Changeover Sequencing under Duress: Problems with Source

Changeover sequencing helps you to produce more efficiently with smaller lot sizes, less inventory, and/or less changeovers. But despite a good changeover sequence, sometimes things blow up in your face. Your supplier does not deliver, your customer wants more than you planned, or your main process went belly-up and is waiting for repairs. In any case, something is forcing your hand and messing up your changeover sequence, or more generally your entire production sequence. What do you do? Well, depending on what happened, you may have options to mitigate the damage. This first post will look at mishaps originating from your supplier, and the next post will look at difficulties originating from your customer or even from your own system.

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Make-to-Order vs Make-to-Stock: Additional Decision Factors

For all your products, you have to decide between make-to-order and make-to-stock. A similar decision is needed for components or raw materials that you produce or purchase. As described in my precious posts, the key criteria is the quantity and the fluctuation. In this last post in this small series I will look at where to make the cut, and what other factory play a secondary role for your production system.

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Make-to-Order vs Make-to-Stock: The ABC XYZ Analysis

In my last post I started to look at when to produce make-to-stock and when to produce make-to-order. There are quite a few factors that influence this decision (more on this in my next post), but the most important ones are the total sales or production volume as well as the fluctuations thereof. To understand these, you could use a Pareto analysis, an ABC analysis, or an ABC-XYZ analysis. I do like to include not only quantity but also fluctuations, but usually I need to divide this into only two groups, and the three groups of ABC or nine groups of ABC-XYZ is, in my view, a bit of an overkill. Anyway, let’s have a look:

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When to Produce Make-to-Order, When Make-to-Stock?

One of the questions for any production system is if the product is produced on stock before the customer order (make-to-stock, MTS), or only on demand after the customer order (make-to-order, MTO). In many cases this is an easy decision. Custom-made items are always make-to-order, since you cannot start before you know what the product will be. Everything else does have exceptions. Let me dig deeper into the decision tree on deciding which items to produce on order, and which ones for stock. This is a short series of blog posts, and the first one looks at the key aspect (but not the only one) in deciding between make-to-order and make-to-stock.

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Replenishment Time Stability for Changeover Sequencing

Older Couple Eating Ice CreamChangeover sequencing is simply creating a production sequence that reduces the changeover effort. For example, in injection molding, colors are often changed from light to dark to reduce the cleaning effort. However, like all production sequencing (like leveling, lot sizing, prioritization,….), it adds to the replenishment time. Especially if you are using pull production, a consistent replenishment time reduces fluctuations, whereas an inconsistent replenishment time increases fluctuations and hence waste. But how can we get a more consistent replenishment time?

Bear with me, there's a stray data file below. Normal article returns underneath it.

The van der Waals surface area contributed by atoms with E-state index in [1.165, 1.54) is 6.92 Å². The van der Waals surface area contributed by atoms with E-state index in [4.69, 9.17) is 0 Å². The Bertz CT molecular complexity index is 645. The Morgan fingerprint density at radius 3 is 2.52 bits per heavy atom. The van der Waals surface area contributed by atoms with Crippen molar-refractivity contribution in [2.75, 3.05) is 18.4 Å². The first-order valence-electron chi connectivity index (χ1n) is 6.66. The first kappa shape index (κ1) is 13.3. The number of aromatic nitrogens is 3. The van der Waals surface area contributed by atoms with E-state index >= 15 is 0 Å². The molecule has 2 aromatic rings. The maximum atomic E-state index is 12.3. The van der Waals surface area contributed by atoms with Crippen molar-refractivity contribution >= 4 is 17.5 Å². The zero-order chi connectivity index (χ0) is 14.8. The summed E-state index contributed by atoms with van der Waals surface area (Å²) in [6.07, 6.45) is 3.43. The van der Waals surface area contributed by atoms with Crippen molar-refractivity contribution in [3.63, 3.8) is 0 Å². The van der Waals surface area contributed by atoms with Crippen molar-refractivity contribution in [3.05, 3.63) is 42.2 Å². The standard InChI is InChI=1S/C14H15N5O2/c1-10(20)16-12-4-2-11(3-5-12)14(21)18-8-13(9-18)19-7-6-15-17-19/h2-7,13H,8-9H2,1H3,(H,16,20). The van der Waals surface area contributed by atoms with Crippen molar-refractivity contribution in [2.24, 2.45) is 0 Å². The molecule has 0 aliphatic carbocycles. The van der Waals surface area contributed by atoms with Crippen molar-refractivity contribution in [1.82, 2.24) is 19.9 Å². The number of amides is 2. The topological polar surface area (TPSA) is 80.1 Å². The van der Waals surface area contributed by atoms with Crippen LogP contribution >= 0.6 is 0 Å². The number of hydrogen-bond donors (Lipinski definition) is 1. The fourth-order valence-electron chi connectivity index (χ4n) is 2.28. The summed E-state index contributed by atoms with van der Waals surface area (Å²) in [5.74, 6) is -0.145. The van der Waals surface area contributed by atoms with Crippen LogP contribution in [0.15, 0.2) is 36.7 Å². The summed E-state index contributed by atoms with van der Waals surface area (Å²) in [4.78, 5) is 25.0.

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How to Prioritize in Changeover Sequencing

Changeovers take away time from production, and often require larger lot sizes as well. The best response would be of course to reduce changeover times, but this is a lot of work and may not always be possible. Another frequent option is to sequence the changeovers to reduce the overall changeover time. This post looks at a way to sequence production while also being able to prioritize production.

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Can You Plan Around Your Fluctuations?

Abstract Wave MoleculeBalancing the need of high material availability with low inventory is tricky. Pull systems are a very good way to achieve this. But sometimes people argue with me that planning can be better if you use all the available information to create a production plan which then outperforms a pull system. In theory, this could work, but in practice it rarely does. After all, that is what conventional push systems are trying to achieve, usually with mediocre results. Let’s have a look.

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How Much to Adjust the Pull Inventory Limit

In my last post I looked at the behavior of the supermarket inventory for different kanban systems. In this post I will use this information to estimate how much the material availability of a system changes if you increase or decrease the inventory limit of your pull system (i.e., number of kanban).

Parts of this blog post are loosely based on chapter 13.2 of my new book All About Pull Production: Designing, Implementing, and Maintaining Kanban, CONWIP, and other Pull Systems in Lean Production.

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